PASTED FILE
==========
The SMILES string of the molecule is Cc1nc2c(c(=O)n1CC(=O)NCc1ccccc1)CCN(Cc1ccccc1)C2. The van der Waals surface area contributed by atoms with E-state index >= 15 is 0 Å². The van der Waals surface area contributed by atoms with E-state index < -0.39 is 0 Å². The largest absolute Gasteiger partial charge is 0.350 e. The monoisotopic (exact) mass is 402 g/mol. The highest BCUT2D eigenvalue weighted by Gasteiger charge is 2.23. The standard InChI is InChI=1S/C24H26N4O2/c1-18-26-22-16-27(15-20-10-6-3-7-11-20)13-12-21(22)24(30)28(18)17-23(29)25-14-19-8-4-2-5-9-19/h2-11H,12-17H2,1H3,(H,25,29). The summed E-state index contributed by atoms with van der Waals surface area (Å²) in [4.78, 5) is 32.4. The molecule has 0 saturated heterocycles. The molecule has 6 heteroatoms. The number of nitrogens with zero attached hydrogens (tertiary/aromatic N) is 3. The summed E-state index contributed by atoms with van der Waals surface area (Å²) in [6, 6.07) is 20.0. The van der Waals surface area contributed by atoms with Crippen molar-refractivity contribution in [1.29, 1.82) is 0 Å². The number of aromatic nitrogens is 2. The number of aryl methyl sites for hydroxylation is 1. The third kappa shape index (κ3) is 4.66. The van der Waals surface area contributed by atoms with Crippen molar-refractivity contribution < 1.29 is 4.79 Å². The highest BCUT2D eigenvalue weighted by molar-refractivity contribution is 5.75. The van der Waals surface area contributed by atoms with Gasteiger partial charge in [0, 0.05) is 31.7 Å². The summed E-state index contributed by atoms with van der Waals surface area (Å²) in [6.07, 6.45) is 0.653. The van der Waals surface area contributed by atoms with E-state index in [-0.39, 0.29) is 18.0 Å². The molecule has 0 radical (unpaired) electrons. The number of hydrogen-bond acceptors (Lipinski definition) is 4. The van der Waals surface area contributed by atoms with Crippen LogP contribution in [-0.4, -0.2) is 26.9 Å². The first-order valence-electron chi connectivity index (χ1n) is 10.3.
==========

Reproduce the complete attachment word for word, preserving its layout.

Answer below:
The SMILES string of the molecule is Cc1nc2c(c(=O)n1CC(=O)NCc1ccccc1)CCN(Cc1ccccc1)C2. The van der Waals surface area contributed by atoms with E-state index >= 15 is 0 Å². The van der Waals surface area contributed by atoms with E-state index < -0.39 is 0 Å². The largest absolute Gasteiger partial charge is 0.350 e. The monoisotopic (exact) mass is 402 g/mol. The highest BCUT2D eigenvalue weighted by Gasteiger charge is 2.23. The standard InChI is InChI=1S/C24H26N4O2/c1-18-26-22-16-27(15-20-10-6-3-7-11-20)13-12-21(22)24(30)28(18)17-23(29)25-14-19-8-4-2-5-9-19/h2-11H,12-17H2,1H3,(H,25,29). The summed E-state index contributed by atoms with van der Waals surface area (Å²) in [4.78, 5) is 32.4. The molecule has 0 saturated heterocycles. The molecule has 6 heteroatoms. The number of nitrogens with zero attached hydrogens (tertiary/aromatic N) is 3. The summed E-state index contributed by atoms with van der Waals surface area (Å²) in [6, 6.07) is 20.0. The van der Waals surface area contributed by atoms with Crippen molar-refractivity contribution in [1.29, 1.82) is 0 Å². The number of aromatic nitrogens is 2. The number of aryl methyl sites for hydroxylation is 1. The third kappa shape index (κ3) is 4.66. The van der Waals surface area contributed by atoms with Crippen molar-refractivity contribution < 1.29 is 4.79 Å². The highest BCUT2D eigenvalue weighted by molar-refractivity contribution is 5.75. The van der Waals surface area contributed by atoms with Gasteiger partial charge in [0, 0.05) is 31.7 Å². The summed E-state index contributed by atoms with van der Waals surface area (Å²) in [6.07, 6.45) is 0.653. The van der Waals surface area contributed by atoms with E-state index in [-0.39, 0.29) is 18.0 Å². The molecule has 0 radical (unpaired) electrons. The number of hydrogen-bond acceptors (Lipinski definition) is 4. The van der Waals surface area contributed by atoms with Crippen LogP contribution in [-0.4, -0.2) is 26.9 Å². The first-order valence-electron chi connectivity index (χ1n) is 10.3.